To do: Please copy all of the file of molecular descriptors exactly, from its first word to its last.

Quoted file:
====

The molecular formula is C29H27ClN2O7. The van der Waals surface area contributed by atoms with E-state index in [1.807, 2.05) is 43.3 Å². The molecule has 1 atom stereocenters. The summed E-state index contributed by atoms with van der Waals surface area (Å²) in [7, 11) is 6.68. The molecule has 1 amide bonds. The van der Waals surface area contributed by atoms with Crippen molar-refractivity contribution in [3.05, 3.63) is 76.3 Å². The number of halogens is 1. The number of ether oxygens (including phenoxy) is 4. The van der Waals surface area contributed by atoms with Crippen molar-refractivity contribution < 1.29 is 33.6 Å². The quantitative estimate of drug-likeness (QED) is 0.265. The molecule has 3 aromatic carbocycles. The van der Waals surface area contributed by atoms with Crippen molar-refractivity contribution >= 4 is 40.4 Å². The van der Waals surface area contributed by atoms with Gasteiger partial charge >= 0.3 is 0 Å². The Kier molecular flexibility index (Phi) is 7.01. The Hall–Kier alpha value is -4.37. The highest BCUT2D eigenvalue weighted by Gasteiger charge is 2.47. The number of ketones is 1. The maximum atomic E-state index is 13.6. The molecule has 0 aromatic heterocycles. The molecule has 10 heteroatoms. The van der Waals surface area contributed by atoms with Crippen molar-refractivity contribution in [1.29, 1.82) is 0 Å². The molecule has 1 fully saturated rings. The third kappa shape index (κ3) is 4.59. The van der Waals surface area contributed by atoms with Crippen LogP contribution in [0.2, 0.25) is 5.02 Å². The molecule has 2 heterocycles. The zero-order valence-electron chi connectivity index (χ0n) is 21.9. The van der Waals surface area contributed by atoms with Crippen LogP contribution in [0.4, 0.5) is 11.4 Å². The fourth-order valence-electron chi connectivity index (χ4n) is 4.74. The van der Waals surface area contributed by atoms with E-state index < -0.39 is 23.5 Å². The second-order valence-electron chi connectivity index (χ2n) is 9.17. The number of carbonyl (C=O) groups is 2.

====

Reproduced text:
The molecular formula is C29H27ClN2O7. The van der Waals surface area contributed by atoms with E-state index in [1.807, 2.05) is 43.3 Å². The molecule has 1 atom stereocenters. The summed E-state index contributed by atoms with van der Waals surface area (Å²) in [7, 11) is 6.68. The molecule has 1 amide bonds. The van der Waals surface area contributed by atoms with Crippen molar-refractivity contribution in [3.05, 3.63) is 76.3 Å². The number of halogens is 1. The number of ether oxygens (including phenoxy) is 4. The van der Waals surface area contributed by atoms with Crippen molar-refractivity contribution < 1.29 is 33.6 Å². The quantitative estimate of drug-likeness (QED) is 0.265. The molecule has 3 aromatic carbocycles. The van der Waals surface area contributed by atoms with Crippen molar-refractivity contribution >= 4 is 40.4 Å². The van der Waals surface area contributed by atoms with Gasteiger partial charge >= 0.3 is 0 Å². The Kier molecular flexibility index (Phi) is 7.01. The Hall–Kier alpha value is -4.37. The highest BCUT2D eigenvalue weighted by Gasteiger charge is 2.47. The number of ketones is 1. The maximum atomic E-state index is 13.6. The molecule has 0 aromatic heterocycles. The molecule has 10 heteroatoms. The van der Waals surface area contributed by atoms with Crippen molar-refractivity contribution in [1.29, 1.82) is 0 Å². The molecule has 1 fully saturated rings. The third kappa shape index (κ3) is 4.59. The van der Waals surface area contributed by atoms with Crippen LogP contribution in [0.2, 0.25) is 5.02 Å². The molecule has 2 heterocycles. The zero-order valence-electron chi connectivity index (χ0n) is 21.9. The van der Waals surface area contributed by atoms with Crippen LogP contribution in [0.4, 0.5) is 11.4 Å². The fourth-order valence-electron chi connectivity index (χ4n) is 4.74. The van der Waals surface area contributed by atoms with E-state index < -0.39 is 23.5 Å². The second-order valence-electron chi connectivity index (χ2n) is 9.17. The number of carbonyl (C=O) groups is 2.